c) there is yet another option which is, let us do with 4KB sized
chunks for now as the benefit for not doing so only in sub-set of
cases we can support.

The reason why I think it is beneficial to provide an option of writing in
smaller chunks is that it could lead to reduce the amount of re-writes
by higher percentage where they can be used.  For example at 4KB,
there is ~35% reduction, similarly at smaller chunks it could gives us
saving unto 50% or 70% depending on the chunk_size.


>
> > An additional thought, which is not necessarily related to this patch
is,
> > if user chooses and or we decide to write in 512 bytes sized chunks,
> > which is usually a disk sector size, then can't we think of avoiding
> > CRC for each record for such cases, because each WAL write in
> > it-self will be atomic.  While reading, if we process in wal-chunk-sized
> > units, then I think it should be possible to detect end-of-wal based
> > on data read.
>
> Gosh, taking CRCs off of WAL records sounds like a terrible idea.  I'm
> not sure why you think that writing in sector-sized chunks would make
> that any more safe, because to me it seems like it wouldn't.  But even
> if it does, it's hard to believe that we don't derive some reliability
> from CRCs that we would lose without them.
>

I think here the point is not about more-safety, rather it is about whether
writing in disk-sector sizes gives equal reliability as CRC's, because
if it does, then not doing crc calculation for each record both while
writing and during replay can save CPU and should intern lead to better
performance.  Now, the reason why I thought it could give equal-reliability
is that as disk-sector writes are atomic, so it should buy us that
reliability.
I admit that much more analysis/research is required before doing that
and we can do that later if it proves to be any valuable in terms of
performance and reliability.  Here, I mentioned to say that writing in
smaller chunks have other potential benefits.


With Regards,
Amit Kapila.
EnterpriseDB: http://www.enterprisedb.com


Re: [HACKERS] WAL Re-Writes

2016-02-08 Thread Robert Haas
On Mon, Feb 8, 2016 at 12:08 AM, Amit Kapila  wrote:
> I think deciding it automatically without user require to configure it,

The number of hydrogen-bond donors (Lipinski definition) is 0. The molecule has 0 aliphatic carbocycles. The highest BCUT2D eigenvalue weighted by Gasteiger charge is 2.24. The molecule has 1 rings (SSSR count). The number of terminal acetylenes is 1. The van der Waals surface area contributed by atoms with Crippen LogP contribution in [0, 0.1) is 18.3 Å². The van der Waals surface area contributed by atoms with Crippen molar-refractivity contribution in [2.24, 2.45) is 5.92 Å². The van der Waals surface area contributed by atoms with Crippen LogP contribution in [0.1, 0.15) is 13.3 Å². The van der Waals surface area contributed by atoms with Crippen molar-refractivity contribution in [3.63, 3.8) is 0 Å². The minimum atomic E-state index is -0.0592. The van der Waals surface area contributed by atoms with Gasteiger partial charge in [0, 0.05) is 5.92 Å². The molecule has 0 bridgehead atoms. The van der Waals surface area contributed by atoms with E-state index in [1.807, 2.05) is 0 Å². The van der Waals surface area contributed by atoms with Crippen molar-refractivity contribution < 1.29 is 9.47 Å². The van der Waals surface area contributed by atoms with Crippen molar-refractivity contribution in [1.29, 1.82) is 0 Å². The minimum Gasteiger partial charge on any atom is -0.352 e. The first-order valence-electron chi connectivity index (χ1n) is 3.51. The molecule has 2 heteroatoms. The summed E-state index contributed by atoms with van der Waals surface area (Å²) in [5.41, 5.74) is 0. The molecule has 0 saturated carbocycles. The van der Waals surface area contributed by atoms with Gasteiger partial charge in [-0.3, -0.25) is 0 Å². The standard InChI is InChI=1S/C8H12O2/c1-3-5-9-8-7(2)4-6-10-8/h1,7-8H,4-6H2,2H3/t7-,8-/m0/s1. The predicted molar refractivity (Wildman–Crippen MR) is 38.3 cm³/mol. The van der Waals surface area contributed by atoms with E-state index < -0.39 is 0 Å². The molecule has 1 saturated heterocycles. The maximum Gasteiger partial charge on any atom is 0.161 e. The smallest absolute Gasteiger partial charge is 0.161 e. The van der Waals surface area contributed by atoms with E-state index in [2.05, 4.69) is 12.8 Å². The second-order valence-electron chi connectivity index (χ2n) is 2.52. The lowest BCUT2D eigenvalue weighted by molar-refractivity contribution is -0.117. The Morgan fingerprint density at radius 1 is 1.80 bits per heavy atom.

> certainly has merits, but what about some cases where user can get
> benefits by configuring themselves like the cases where we use
> PG_O_DIRECT flag for WAL (with o_direct, it will by bypass OS
> buffers and won't cause misaligned writes even for smaller chunk sizes
> like 512 bytes or so).  Some googling [1] reveals that other databases
> also provides user with option to configure wal block/chunk size (as
> BLOCKSIZE), although they seem to decide chunk size based on
> disk-sector size.

Well, if you can prove that we need that flexibility, then we should
have a GUC.  Where's the benchmarking data to support that conclusion?

> An additional thought, which is not necessarily related to this patch is,
> if user chooses and or we decide to write in 512 bytes sized chunks,
> which is usually a disk sector size, then can't we think of avoiding
> CRC for each record for such cases, because each WAL write in
> it-self will be atomic.  While reading, if we process in wal-chunk-sized
> units, then I think it should be possible to detect end-of-wal based
> on data read.

Gosh, taking CRCs off of WAL records sounds like a terrible idea.  I'm
not sure why you think that writing in sector-sized chunks would make
that any more safe, because to me it seems like it wouldn't.  But even
if it does, it's hard to believe that we don't derive some reliability
from CRCs that we would lose without them.

-- 
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EnterpriseDB: http://www.enterprisedb.com
The Enterprise PostgreSQL Company


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Re: [HACKERS] WAL Re-Writes

2016-02-08 Thread Andres Freund
On 2016-02-08 10:38:55 +0530, Amit Kapila wrote:
> I think deciding it automatically without user require to configure it,
> certainly has merits, but what about some cases where user can get
> benefits by configuring themselves like the cases where we use
> PG_O_DIRECT flag for WAL (with o_direct, it will by bypass OS
> buffers and won't cause misaligned writes even for smaller chunk sizes